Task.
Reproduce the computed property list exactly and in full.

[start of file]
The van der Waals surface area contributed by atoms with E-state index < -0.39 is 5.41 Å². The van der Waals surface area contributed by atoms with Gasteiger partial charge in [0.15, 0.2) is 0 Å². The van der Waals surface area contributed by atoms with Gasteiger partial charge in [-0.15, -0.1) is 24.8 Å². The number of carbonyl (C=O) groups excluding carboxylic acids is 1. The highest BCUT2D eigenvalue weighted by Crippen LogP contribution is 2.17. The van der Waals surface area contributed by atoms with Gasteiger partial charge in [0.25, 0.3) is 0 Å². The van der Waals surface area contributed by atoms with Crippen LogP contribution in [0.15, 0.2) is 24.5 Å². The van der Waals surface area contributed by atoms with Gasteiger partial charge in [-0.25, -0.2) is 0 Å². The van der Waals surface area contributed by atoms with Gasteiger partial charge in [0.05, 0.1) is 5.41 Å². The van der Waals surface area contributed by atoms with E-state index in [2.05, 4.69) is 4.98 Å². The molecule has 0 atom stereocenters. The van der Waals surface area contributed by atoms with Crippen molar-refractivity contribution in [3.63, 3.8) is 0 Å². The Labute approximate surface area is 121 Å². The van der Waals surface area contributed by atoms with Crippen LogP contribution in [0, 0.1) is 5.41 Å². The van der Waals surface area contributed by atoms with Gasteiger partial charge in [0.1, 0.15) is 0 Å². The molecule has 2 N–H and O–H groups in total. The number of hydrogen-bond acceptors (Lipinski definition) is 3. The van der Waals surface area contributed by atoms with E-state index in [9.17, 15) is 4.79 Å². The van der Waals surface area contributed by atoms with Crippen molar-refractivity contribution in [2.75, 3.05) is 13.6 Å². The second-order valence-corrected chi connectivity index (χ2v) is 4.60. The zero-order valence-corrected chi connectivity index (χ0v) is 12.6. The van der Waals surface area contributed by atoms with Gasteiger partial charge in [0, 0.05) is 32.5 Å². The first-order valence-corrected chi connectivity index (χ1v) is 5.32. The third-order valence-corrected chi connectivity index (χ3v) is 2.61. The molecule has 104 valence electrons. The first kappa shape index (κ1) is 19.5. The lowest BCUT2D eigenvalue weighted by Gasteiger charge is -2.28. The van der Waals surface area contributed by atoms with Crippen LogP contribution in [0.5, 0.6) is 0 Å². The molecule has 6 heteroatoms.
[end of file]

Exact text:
The van der Waals surface area contributed by atoms with E-state index < -0.39 is 5.41 Å². The van der Waals surface area contributed by atoms with Gasteiger partial charge in [0.15, 0.2) is 0 Å². The van der Waals surface area contributed by atoms with Gasteiger partial charge in [-0.15, -0.1) is 24.8 Å². The number of carbonyl (C=O) groups excluding carboxylic acids is 1. The highest BCUT2D eigenvalue weighted by Crippen LogP contribution is 2.17. The van der Waals surface area contributed by atoms with Gasteiger partial charge in [0.25, 0.3) is 0 Å². The van der Waals surface area contributed by atoms with Crippen LogP contribution in [0.15, 0.2) is 24.5 Å². The van der Waals surface area contributed by atoms with Gasteiger partial charge in [-0.25, -0.2) is 0 Å². The van der Waals surface area contributed by atoms with Gasteiger partial charge in [0.05, 0.1) is 5.41 Å². The van der Waals surface area contributed by atoms with E-state index in [2.05, 4.69) is 4.98 Å². The molecule has 0 atom stereocenters. The van der Waals surface area contributed by atoms with Crippen molar-refractivity contribution in [3.63, 3.8) is 0 Å². The Labute approximate surface area is 121 Å². The van der Waals surface area contributed by atoms with Crippen LogP contribution in [0, 0.1) is 5.41 Å². The van der Waals surface area contributed by atoms with Gasteiger partial charge in [0.1, 0.15) is 0 Å². The molecule has 2 N–H and O–H groups in total. The number of hydrogen-bond acceptors (Lipinski definition) is 3. The van der Waals surface area contributed by atoms with E-state index in [9.17, 15) is 4.79 Å². The van der Waals surface area contributed by atoms with Crippen molar-refractivity contribution in [2.75, 3.05) is 13.6 Å². The second-order valence-corrected chi connectivity index (χ2v) is 4.60. The zero-order valence-corrected chi connectivity index (χ0v) is 12.6. The van der Waals surface area contributed by atoms with Gasteiger partial charge in [0, 0.05) is 32.5 Å². The first-order valence-corrected chi connectivity index (χ1v) is 5.32. The third-order valence-corrected chi connectivity index (χ3v) is 2.61. The molecule has 104 valence electrons. The first kappa shape index (κ1) is 19.5. The lowest BCUT2D eigenvalue weighted by Gasteiger charge is -2.28. The van der Waals surface area contributed by atoms with Crippen LogP contribution in [0.5, 0.6) is 0 Å². The molecule has 6 heteroatoms.